Florence, Italy
Thursday, July 8, 2010
 
Florence is known for their red roof tops.  This picture was taken at the top of the Duomo.  The domed church was built in 1436.  Italy was quite warm this time of year.  We did most of our site seeing early in the morning, or late in the afternoon when it was cooler.  We planned our train rides in the afternoon so we could get a respite from the heat.
The journey to the top of the dome starts with spiral stair cases.  Inside the church it is nice and cool, so the climb to the top is not as bad as you would think.  It is about 480 steps to the top!
Half way up you get a great view of the mosaic floor, and a close up view of the painted ceiling.  Can you see the little windows in the ceiling?
Once you get to the domed section, you actually walk between the ceiling and the roof.  You can see the curvature of the dome as the staircase wraps around it.
The view from the top is amazing!
The back side of the Duomo.
The front side of the Duomo, and the front door is shown below for perspective.
I hiked up the neighboring tower to get some shots of the Duomo, another 430 steps!  
 
 
Our plan was to stay in Florence for one day, just passing through on our way to Cinque Terre. The next morning we were on our way to catch our train, and the hostels free walking tour was gathered out front.  We decided to check it out.  It was an amazing tour, we learned so many cool things, I wish we could have stayed for the second tour.
The patio at our hostel.  We had a nice breakfast with bacon and eggs, one of the best free breakfasts around.  The hostel had cheap food, pizzas and plates of spaghetti for $2.50 euros.
This was the first stop on the walking tour.  Our guide talked about the styles of architecture a bit.  This style is considered Renaissance because of its focus on repeating patterns.  The church has many “scientific instruments” in and around it, things like sundials.  At the time, church and science were best friends, it wasn’t till Galileo came along that the two divorced.
One of the oldest wine bars in Florence.  In the middle ages, people wanted very little human contact, in part due to the fear of catching disease.  The patron would stick his hand with money in it though the door, the server would then hand you a glass of wine.
Florence was originally a walled city, so there are no sprawling parks.  Houses were built with courtyards so light could be brought into the inner areas, and water could be collected.  Buildings were built to look grand, often times a building from the front looks to be 3 large floors, but once you look in the alley ways, you see there are really 6 small floors like an office building.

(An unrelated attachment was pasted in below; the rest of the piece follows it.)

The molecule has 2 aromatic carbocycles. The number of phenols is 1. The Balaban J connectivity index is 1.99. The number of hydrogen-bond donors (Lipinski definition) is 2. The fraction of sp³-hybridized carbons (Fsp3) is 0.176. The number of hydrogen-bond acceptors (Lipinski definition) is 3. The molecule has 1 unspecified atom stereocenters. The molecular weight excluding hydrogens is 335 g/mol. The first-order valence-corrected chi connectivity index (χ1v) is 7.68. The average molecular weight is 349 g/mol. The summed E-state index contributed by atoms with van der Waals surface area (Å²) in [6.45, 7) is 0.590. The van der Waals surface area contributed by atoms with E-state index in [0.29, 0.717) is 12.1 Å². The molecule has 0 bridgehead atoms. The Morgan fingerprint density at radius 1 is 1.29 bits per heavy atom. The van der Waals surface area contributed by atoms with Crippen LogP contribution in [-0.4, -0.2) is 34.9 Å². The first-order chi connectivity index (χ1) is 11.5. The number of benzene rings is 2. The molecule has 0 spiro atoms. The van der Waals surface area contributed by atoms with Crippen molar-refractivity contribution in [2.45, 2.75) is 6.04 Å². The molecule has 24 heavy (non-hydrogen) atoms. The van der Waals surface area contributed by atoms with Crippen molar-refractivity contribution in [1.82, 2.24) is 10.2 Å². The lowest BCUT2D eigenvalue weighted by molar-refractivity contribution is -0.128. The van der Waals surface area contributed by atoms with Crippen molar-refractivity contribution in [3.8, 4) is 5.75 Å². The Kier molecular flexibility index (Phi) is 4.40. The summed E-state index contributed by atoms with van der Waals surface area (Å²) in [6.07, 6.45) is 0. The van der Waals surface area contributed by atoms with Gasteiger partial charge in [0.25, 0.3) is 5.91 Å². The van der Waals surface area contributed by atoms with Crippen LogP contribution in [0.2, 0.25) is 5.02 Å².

This paint job was done in 1570, it’s done by covering black plaster with white plaster, and scraping the white layer off.  This building has never been restored.  This home was built for the mistress of King Medici.
This is Ponte Vecchio bridge, the only bridge in Florence which wasn’t bombed in WWII.  Along the top of the bridge is a private corridor built for the ruling family, the Medici’s.  The bridge crosses at the rivers thinnest point, this make the bridge easier to build since it does not need to be as long.
Our tour guide is explaining how Cosimo De Medici ordered this walk way built to connect his palace to his other palace.  It cuts across the bridge (shown in the previous picture above), drills diagonally through peoples homes, cuts through a church and finally to his other palace.  The point in all this was so he didn’t have to walk with the commoners.
The streets at the time were filled with butchers and leather shops.  The stench was terrible, so the Medici’s ordered only jewelry shops were allowed to do business under his walk way.   To view the inside of the walk way you need to make reservations 1 year in advance.
There was a romantic Italian movie where the two lovers wrote their names on a lock, locked it to a gate and threw the key in the river.  It’s now a 160 euro fine if you get caught doing this.  Apparently the weight of the locks began toppling monuments.